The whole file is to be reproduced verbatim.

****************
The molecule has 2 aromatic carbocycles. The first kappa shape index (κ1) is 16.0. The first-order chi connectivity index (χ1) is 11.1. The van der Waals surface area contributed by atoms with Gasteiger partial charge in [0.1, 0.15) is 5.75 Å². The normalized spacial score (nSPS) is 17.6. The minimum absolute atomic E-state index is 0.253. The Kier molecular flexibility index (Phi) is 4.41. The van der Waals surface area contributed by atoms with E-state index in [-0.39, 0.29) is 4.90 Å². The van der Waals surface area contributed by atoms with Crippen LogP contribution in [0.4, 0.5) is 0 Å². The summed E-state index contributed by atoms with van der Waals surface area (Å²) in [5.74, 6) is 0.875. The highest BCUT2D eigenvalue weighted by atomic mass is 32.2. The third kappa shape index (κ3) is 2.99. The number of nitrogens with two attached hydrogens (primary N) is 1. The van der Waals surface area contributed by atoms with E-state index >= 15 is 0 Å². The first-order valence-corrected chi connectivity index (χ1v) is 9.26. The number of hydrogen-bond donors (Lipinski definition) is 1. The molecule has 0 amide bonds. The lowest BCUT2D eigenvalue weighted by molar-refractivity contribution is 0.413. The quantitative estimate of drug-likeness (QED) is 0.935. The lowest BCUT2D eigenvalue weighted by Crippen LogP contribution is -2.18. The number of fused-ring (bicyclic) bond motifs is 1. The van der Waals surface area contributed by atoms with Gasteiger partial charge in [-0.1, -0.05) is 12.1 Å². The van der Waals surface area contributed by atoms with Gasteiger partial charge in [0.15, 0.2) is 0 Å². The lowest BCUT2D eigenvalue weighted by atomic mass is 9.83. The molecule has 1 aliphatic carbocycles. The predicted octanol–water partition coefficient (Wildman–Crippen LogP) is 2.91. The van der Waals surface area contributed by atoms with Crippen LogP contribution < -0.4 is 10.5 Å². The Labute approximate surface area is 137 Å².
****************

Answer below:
The molecule has 2 aromatic carbocycles. The first kappa shape index (κ1) is 16.0. The first-order chi connectivity index (χ1) is 11.1. The van der Waals surface area contributed by atoms with Gasteiger partial charge in [0.1, 0.15) is 5.75 Å². The normalized spacial score (nSPS) is 17.6. The minimum absolute atomic E-state index is 0.253. The Kier molecular flexibility index (Phi) is 4.41. The van der Waals surface area contributed by atoms with E-state index in [-0.39, 0.29) is 4.90 Å². The van der Waals surface area contributed by atoms with Crippen LogP contribution in [0.4, 0.5) is 0 Å². The summed E-state index contributed by atoms with van der Waals surface area (Å²) in [5.74, 6) is 0.875. The highest BCUT2D eigenvalue weighted by atomic mass is 32.2. The third kappa shape index (κ3) is 2.99. The number of nitrogens with two attached hydrogens (primary N) is 1. The van der Waals surface area contributed by atoms with E-state index >= 15 is 0 Å². The first-order valence-corrected chi connectivity index (χ1v) is 9.26. The number of hydrogen-bond donors (Lipinski definition) is 1. The molecule has 0 amide bonds. The lowest BCUT2D eigenvalue weighted by molar-refractivity contribution is 0.413. The quantitative estimate of drug-likeness (QED) is 0.935. The lowest BCUT2D eigenvalue weighted by Crippen LogP contribution is -2.18. The number of fused-ring (bicyclic) bond motifs is 1. The van der Waals surface area contributed by atoms with Gasteiger partial charge in [-0.1, -0.05) is 12.1 Å². The van der Waals surface area contributed by atoms with Gasteiger partial charge in [0.15, 0.2) is 0 Å². The lowest BCUT2D eigenvalue weighted by atomic mass is 9.83. The molecule has 1 aliphatic carbocycles. The predicted octanol–water partition coefficient (Wildman–Crippen LogP) is 2.91. The van der Waals surface area contributed by atoms with Crippen LogP contribution < -0.4 is 10.5 Å². The Labute approximate surface area is 137 Å².